In this blog post, Kate DeBartolo, IHI National Field Manager, and Gareth Parry, PhD, IHI Senior Scientist, briefly describe a newly published article that reports on findings about factors that affect the adoption of evidence-based practices to reduce surgical site infections after orthopedic surgery.
Kate DeBartolo Gareth Parry
The IHI-led Project JOINTS initiative, funded by the US Department of Health and Human Services, aimed to increase the uptake of three evidence-based surgical site infection (SSI) reduction practices in hip and knee replacements. IHI based the approach on what we learned during the 100,000 Lives and 5 Million Lives Campaigns, and used the infrastructure IHI developed for these Campaigns in the Project JOINTS initiative.
An article published this week in the British Medical Journal Quality & Safety, co-authored by Kate DeBartolo, IHI National Field Manager, describes the factors found by RAND to have increased adoption of the Project JOINTS interventions across participating US states and hospitals.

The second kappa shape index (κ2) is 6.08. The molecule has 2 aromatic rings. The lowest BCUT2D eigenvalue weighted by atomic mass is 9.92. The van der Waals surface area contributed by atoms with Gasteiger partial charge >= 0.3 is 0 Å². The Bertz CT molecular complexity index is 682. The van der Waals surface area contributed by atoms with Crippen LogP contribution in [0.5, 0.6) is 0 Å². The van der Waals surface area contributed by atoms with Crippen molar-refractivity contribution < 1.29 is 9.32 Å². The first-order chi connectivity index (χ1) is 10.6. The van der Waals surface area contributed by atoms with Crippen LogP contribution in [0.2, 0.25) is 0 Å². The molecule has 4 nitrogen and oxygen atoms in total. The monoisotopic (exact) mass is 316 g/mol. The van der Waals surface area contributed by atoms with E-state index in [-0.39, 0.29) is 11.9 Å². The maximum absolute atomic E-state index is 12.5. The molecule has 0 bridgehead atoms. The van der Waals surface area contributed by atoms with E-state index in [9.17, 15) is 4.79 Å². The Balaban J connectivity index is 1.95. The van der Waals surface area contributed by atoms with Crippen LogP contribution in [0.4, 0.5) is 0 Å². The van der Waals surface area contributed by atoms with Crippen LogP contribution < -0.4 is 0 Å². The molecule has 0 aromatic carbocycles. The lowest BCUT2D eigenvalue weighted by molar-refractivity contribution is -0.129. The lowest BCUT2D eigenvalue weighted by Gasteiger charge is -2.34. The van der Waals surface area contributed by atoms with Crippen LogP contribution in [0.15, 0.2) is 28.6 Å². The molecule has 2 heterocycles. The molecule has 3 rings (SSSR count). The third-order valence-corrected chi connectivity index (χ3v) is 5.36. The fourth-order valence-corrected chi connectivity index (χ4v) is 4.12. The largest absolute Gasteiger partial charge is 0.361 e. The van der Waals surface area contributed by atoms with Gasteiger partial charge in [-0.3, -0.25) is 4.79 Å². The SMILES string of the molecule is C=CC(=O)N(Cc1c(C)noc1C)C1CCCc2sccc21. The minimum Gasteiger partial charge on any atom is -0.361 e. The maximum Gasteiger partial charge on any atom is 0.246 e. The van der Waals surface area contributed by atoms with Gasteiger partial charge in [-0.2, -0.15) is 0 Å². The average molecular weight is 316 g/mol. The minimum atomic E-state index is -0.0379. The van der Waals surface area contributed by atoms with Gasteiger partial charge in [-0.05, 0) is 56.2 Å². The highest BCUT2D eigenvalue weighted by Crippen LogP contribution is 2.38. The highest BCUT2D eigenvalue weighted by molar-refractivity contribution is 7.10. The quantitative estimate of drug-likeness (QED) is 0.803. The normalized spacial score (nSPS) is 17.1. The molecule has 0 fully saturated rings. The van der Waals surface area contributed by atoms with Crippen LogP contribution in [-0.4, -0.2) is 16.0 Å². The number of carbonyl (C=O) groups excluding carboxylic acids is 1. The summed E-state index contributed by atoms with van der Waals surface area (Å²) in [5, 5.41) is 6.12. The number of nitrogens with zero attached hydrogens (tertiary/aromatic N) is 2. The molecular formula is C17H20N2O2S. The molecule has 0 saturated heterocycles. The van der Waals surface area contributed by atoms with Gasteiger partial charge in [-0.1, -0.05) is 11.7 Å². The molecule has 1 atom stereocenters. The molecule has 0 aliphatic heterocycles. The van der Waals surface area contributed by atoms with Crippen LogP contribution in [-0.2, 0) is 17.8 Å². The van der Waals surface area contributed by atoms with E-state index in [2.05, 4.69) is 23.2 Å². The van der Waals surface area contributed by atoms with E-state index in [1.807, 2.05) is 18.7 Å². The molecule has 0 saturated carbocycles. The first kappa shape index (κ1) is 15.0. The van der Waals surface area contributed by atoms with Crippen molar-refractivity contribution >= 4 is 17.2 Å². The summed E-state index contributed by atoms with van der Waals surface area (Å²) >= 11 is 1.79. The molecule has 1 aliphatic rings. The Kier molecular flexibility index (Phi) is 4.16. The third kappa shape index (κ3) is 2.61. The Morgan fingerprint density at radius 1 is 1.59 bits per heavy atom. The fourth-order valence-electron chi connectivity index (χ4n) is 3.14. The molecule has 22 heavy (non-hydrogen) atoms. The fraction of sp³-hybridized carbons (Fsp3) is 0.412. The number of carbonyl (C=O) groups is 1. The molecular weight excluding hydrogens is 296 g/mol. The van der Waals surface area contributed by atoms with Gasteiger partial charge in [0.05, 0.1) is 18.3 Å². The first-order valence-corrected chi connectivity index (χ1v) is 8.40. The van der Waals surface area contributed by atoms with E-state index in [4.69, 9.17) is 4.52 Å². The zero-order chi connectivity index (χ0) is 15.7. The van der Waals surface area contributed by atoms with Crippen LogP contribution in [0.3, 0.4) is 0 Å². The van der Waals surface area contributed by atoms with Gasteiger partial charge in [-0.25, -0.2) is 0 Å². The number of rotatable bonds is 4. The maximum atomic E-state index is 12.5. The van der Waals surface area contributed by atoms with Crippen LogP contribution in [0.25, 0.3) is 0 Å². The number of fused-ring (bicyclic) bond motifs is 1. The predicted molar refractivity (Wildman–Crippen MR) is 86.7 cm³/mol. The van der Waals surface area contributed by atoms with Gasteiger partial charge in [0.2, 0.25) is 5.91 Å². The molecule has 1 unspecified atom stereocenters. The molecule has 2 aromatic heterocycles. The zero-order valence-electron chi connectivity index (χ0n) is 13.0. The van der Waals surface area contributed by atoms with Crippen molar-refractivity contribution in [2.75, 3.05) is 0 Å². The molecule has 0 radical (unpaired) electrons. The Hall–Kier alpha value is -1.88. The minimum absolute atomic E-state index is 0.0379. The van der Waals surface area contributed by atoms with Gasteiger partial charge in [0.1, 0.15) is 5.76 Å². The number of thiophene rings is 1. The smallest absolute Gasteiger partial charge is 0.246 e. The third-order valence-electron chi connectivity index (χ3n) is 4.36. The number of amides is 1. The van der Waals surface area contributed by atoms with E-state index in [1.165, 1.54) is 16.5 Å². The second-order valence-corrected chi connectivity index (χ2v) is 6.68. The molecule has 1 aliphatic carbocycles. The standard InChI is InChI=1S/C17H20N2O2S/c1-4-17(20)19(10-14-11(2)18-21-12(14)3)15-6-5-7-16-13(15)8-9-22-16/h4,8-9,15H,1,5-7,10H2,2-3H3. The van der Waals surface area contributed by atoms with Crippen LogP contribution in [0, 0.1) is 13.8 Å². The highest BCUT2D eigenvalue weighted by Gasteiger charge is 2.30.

Like many studies of improvement initiatives, participants reported value in being able to learn from one another, particularly through listservs and webinars. Also, like many other initiatives, the more complex components were most challenging to implement. Importantly, however, the authors found that adherence to quality improvement (QI) methods was a strong predictor of adoption of the SSI reduction practices.
The authors concluded that: “This association between adoption of evidence-based practices and QI methods adherence (developing a plan, forming an implementation team, and conducting small-scale tests of change) is consistent with prior literature suggesting that basing a campaign on systematic use of QI methods is an important pathway towards its effectiveness.”
This study provides a great example of the importance of listening to the perspective of those working to improve health care on an hour-by-hour basis to understand what is of value to them. Moreover, it supports the use of campaign-style approaches to accelerate the adoption of simple, evidence-based practices. For more complex practices, IHI and the improvement field will continue to partner and test innovative approaches, and commit to sharing what we learn.